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Wednesday, December 20, 2017

I am a body of breath [and I have a tire around my middle]

The cat is a wonderful creature. I have always admired them for their combination of survival skills: the ability to appreciate zen over stress, finding food and shelter when needed, and taking full advantage of their body's grace to keep themselves limber, even as they age.

A reminder for us all, including myself-keep stretching, use it or lose-or don't use it and feel your muscles tense up.

I still do yoga each morning, although it's dwindled down to about 10 minutes. But when I don't for even a couple days, I can feel it in my lower back.

I'm noticing my age more and more as I near sixty. I don't want to turn this blog into a space of ailments, but I'm somewhat frustrated by certain things that have been happening in my body since about 56. When I find myself getting depressed about it, I push it away, because there are are so many other things that could be wrong, and aren't. I've lost two people to cancer, my age, this past month. I see friends fighting all sorts of debilitating diseases-having a fatter middle is nothing compared to that.

I watch the elder cats stretch and jump, sit and sleep, focused on a light beam, a window of snow flakes...or a dish of food being consumed by a fellow cat-they do it all with a balance of intrigue and calm. I doubt they are noticing the fact their tummies have dropped-or that mine is a certain size. I found this an annoying thing to go through-the frustration of putting on post menopause weight after working hard to maintain a good weight through my adult years. I've never been one to diet, I love food-good food fortunately. So when I put on some weight in my early thirties, I went to Weight Watchers. They weren't going to let me in because I was one pound under the limit. But they did. I'm sure when I walked in the group that was there-mainly people older than 55, and mainly people with a lot more weight to lose than my wimpy 12 pounds-but I went every week and listened. I've thought of this one man a lot as I struggle with weight in the last few years. He was a sweet, quiet man, probably about 65. Every week, the leader would end the session with asking people if they had 'special challenges' that week that might trigger over eating. This fellow would always quietly say, just two words,

"Portion control."

Every week, he looked the same to me. And there I was whipping off my weight 1-2 pounds a week. Oh to have hormones and be young again.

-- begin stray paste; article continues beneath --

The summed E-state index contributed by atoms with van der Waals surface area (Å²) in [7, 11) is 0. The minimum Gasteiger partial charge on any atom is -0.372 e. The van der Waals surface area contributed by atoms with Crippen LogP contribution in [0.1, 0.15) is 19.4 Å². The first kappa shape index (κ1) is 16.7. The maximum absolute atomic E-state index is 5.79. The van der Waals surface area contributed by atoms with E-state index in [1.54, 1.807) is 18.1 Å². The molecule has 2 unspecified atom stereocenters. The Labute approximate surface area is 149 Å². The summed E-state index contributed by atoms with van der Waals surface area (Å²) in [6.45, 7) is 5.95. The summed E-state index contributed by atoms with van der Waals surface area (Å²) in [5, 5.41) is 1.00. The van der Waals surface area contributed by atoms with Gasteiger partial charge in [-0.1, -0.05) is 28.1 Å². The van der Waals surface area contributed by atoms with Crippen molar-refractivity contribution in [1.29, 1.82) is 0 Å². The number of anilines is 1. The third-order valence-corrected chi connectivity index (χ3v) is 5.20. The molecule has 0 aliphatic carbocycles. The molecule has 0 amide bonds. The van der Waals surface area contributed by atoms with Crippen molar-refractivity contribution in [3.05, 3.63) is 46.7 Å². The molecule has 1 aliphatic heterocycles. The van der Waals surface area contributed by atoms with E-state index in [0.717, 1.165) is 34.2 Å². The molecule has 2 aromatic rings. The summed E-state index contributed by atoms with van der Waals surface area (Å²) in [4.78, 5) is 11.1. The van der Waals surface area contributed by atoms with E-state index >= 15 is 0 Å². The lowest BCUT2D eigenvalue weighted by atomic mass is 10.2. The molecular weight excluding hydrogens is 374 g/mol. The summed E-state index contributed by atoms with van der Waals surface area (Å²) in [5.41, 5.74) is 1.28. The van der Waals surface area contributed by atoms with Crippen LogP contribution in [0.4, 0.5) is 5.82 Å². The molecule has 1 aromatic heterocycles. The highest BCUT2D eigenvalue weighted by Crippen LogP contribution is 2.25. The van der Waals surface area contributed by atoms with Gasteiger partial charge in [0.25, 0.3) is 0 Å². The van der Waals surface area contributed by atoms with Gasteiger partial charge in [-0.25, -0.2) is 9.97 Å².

I never gained it back...until one day, I hit my fifties. I was active, I ate well, I knew how to take it off. But this time it didn't come off. It brought on angst because when I was little, someone I loved very much patted me on the belly and told me I was "too young to be fat." Of course, I was not fat, I was just a little 8 year old that had a slight paunch. But it crushed me. And I know my angst about not being able to lose the tire around my middle is tied up into that, or partially is.

I don't like having this tire to carry around. But...I walk with Muddy, eat right and my attitude is that what is most important is strength, breath, and life. I don't want to die wishing I'd eaten more olives. And if you think about it, we would never look back at being ten and think, "I wish I had that waist again," why do some of us think we should aspire to the waist and neckline of our early forties. I just never thought my middle would get to this. It's just sort of a little cloud that is behind my head all the time. I can look the other way and the beautiful blue sky, or acknowledge it from time to time, quickly, and focus on my breath and life.

I always thought I had it under control. But I don't, my body is just doing what it is programmed to do via my particular DNA and no matter how many calories I count out the tire will be there. Can it get smaller? Yea, but the last time I tried that I was eating 1000 calories a day. What a drag. The same calories that maintain weight for me at 40-50, well, now it means eating so little to lose 1/4 pound. I want to eat...I don't know, God forbid, 1500 calories a day at least.

Eye floaters, the loss of my perfect blood pressure from my entire adult life until menopause...carpel tunnel, the known fact that when I trip in the barn it might take months to heal instead of weeks...it's all part of the package of getting older. But the package is also about breath, and life, and the fact some of us still get to be here in relatively good health. I like what I heard an elder woman say about her body, she had been a modern dancer her entire life, but at 90 still loved to dance, and did. Her arms were sagging and her muscles had deteriorated, but she still moved gracefully about the floor, and she said she thinks of her body now as a 'body of breath." I liked that, I am going to focus on acknowledging I am a body of breath.